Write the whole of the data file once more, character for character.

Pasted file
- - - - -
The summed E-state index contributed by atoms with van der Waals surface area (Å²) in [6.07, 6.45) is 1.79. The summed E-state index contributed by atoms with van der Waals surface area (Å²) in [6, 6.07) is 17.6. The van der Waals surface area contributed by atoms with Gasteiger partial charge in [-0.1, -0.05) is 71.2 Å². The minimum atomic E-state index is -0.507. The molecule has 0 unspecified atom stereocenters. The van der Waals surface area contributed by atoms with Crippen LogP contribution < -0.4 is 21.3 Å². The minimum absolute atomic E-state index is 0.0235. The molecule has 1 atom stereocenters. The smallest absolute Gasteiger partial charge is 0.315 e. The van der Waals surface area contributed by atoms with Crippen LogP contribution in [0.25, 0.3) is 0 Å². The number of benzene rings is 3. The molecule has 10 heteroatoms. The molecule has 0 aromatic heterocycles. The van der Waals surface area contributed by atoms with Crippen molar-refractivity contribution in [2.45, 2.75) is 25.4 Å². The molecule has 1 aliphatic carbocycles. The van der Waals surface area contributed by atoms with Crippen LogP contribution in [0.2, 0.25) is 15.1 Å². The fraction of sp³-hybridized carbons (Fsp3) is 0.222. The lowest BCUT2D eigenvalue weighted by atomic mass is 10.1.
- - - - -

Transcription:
The summed E-state index contributed by atoms with van der Waals surface area (Å²) in [6.07, 6.45) is 1.79. The summed E-state index contributed by atoms with van der Waals surface area (Å²) in [6, 6.07) is 17.6. The van der Waals surface area contributed by atoms with Gasteiger partial charge in [-0.1, -0.05) is 71.2 Å². The minimum atomic E-state index is -0.507. The molecule has 0 unspecified atom stereocenters. The van der Waals surface area contributed by atoms with Crippen LogP contribution < -0.4 is 21.3 Å². The minimum absolute atomic E-state index is 0.0235. The molecule has 1 atom stereocenters. The smallest absolute Gasteiger partial charge is 0.315 e. The van der Waals surface area contributed by atoms with Crippen LogP contribution in [0.25, 0.3) is 0 Å². The number of benzene rings is 3. The molecule has 10 heteroatoms. The molecule has 0 aromatic heterocycles. The van der Waals surface area contributed by atoms with Crippen molar-refractivity contribution in [2.45, 2.75) is 25.4 Å². The molecule has 1 aliphatic carbocycles. The van der Waals surface area contributed by atoms with Crippen LogP contribution in [0.2, 0.25) is 15.1 Å². The fraction of sp³-hybridized carbons (Fsp3) is 0.222. The lowest BCUT2D eigenvalue weighted by atomic mass is 10.1.